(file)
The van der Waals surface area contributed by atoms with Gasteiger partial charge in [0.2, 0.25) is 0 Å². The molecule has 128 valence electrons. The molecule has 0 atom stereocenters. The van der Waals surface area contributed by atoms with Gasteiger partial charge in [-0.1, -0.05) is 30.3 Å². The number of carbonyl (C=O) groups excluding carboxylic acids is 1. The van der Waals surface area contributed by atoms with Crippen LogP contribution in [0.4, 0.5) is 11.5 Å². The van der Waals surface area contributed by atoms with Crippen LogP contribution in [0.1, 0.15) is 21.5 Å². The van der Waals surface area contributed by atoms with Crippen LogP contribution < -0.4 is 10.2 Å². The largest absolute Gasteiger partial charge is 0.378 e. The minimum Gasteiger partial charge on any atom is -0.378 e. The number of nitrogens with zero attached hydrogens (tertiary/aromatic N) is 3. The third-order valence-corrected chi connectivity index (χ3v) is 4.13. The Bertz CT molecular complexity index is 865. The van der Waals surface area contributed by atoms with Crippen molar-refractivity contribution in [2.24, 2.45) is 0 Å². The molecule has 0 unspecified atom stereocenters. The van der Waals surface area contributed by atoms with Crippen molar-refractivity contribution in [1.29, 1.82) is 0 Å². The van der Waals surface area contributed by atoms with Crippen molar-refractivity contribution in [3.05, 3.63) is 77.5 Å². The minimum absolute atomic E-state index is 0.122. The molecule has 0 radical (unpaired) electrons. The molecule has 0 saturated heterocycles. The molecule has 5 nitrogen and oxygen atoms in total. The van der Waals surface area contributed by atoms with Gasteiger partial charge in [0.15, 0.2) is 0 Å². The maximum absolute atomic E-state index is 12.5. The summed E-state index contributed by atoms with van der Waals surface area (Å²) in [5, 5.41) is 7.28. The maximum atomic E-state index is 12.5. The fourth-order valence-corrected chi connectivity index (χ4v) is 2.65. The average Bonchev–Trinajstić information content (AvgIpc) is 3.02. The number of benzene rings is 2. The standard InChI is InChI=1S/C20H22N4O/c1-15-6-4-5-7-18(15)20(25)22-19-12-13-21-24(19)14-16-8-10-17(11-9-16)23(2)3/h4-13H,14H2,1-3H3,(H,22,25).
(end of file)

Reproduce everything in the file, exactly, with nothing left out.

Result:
The van der Waals surface area contributed by atoms with Gasteiger partial charge in [0.2, 0.25) is 0 Å². The molecule has 128 valence electrons. The molecule has 0 atom stereocenters. The van der Waals surface area contributed by atoms with Gasteiger partial charge in [-0.1, -0.05) is 30.3 Å². The number of carbonyl (C=O) groups excluding carboxylic acids is 1. The van der Waals surface area contributed by atoms with Crippen LogP contribution in [0.4, 0.5) is 11.5 Å². The van der Waals surface area contributed by atoms with Crippen LogP contribution in [0.1, 0.15) is 21.5 Å². The van der Waals surface area contributed by atoms with Crippen LogP contribution < -0.4 is 10.2 Å². The largest absolute Gasteiger partial charge is 0.378 e. The minimum Gasteiger partial charge on any atom is -0.378 e. The number of nitrogens with zero attached hydrogens (tertiary/aromatic N) is 3. The third-order valence-corrected chi connectivity index (χ3v) is 4.13. The Bertz CT molecular complexity index is 865. The van der Waals surface area contributed by atoms with Crippen molar-refractivity contribution in [2.24, 2.45) is 0 Å². The molecule has 0 unspecified atom stereocenters. The van der Waals surface area contributed by atoms with Crippen molar-refractivity contribution in [1.29, 1.82) is 0 Å². The van der Waals surface area contributed by atoms with Crippen molar-refractivity contribution in [3.05, 3.63) is 77.5 Å². The minimum absolute atomic E-state index is 0.122. The molecule has 0 radical (unpaired) electrons. The molecule has 0 saturated heterocycles. The molecule has 5 nitrogen and oxygen atoms in total. The van der Waals surface area contributed by atoms with Gasteiger partial charge in [0.15, 0.2) is 0 Å². The maximum absolute atomic E-state index is 12.5. The summed E-state index contributed by atoms with van der Waals surface area (Å²) in [5, 5.41) is 7.28. The maximum atomic E-state index is 12.5. The fourth-order valence-corrected chi connectivity index (χ4v) is 2.65. The average Bonchev–Trinajstić information content (AvgIpc) is 3.02. The number of benzene rings is 2. The standard InChI is InChI=1S/C20H22N4O/c1-15-6-4-5-7-18(15)20(25)22-19-12-13-21-24(19)14-16-8-10-17(11-9-16)23(2)3/h4-13H,14H2,1-3H3,(H,22,25).